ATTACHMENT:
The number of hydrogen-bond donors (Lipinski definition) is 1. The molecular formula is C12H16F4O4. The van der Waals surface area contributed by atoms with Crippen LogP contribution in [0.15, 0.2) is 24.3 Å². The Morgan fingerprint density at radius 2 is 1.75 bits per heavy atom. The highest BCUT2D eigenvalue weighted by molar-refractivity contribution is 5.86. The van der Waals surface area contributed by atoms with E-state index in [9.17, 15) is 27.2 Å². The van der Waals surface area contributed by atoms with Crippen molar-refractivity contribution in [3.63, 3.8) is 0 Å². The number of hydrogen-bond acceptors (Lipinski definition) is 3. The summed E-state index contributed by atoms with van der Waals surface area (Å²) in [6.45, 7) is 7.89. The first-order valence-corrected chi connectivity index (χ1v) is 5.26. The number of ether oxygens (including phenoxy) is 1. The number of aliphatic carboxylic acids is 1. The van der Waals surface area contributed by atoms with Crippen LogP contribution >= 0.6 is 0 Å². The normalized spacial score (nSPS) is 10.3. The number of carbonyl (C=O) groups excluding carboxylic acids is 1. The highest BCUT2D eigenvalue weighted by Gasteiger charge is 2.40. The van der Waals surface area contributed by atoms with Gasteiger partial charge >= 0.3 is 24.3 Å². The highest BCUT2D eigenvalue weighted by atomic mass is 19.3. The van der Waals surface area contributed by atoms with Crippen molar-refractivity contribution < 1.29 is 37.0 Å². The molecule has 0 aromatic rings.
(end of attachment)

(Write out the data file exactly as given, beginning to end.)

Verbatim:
The number of hydrogen-bond donors (Lipinski definition) is 1. The molecular formula is C12H16F4O4. The van der Waals surface area contributed by atoms with Crippen LogP contribution in [0.15, 0.2) is 24.3 Å². The Morgan fingerprint density at radius 2 is 1.75 bits per heavy atom. The highest BCUT2D eigenvalue weighted by molar-refractivity contribution is 5.86. The van der Waals surface area contributed by atoms with E-state index in [9.17, 15) is 27.2 Å². The van der Waals surface area contributed by atoms with Crippen molar-refractivity contribution in [3.63, 3.8) is 0 Å². The number of hydrogen-bond acceptors (Lipinski definition) is 3. The summed E-state index contributed by atoms with van der Waals surface area (Å²) in [6.45, 7) is 7.89. The first-order valence-corrected chi connectivity index (χ1v) is 5.26. The number of ether oxygens (including phenoxy) is 1. The number of aliphatic carboxylic acids is 1. The van der Waals surface area contributed by atoms with Crippen LogP contribution >= 0.6 is 0 Å². The normalized spacial score (nSPS) is 10.3. The number of carbonyl (C=O) groups excluding carboxylic acids is 1. The highest BCUT2D eigenvalue weighted by Gasteiger charge is 2.40. The van der Waals surface area contributed by atoms with Gasteiger partial charge >= 0.3 is 24.3 Å². The highest BCUT2D eigenvalue weighted by atomic mass is 19.3. The van der Waals surface area contributed by atoms with Crippen molar-refractivity contribution < 1.29 is 37.0 Å². The molecule has 0 aromatic rings.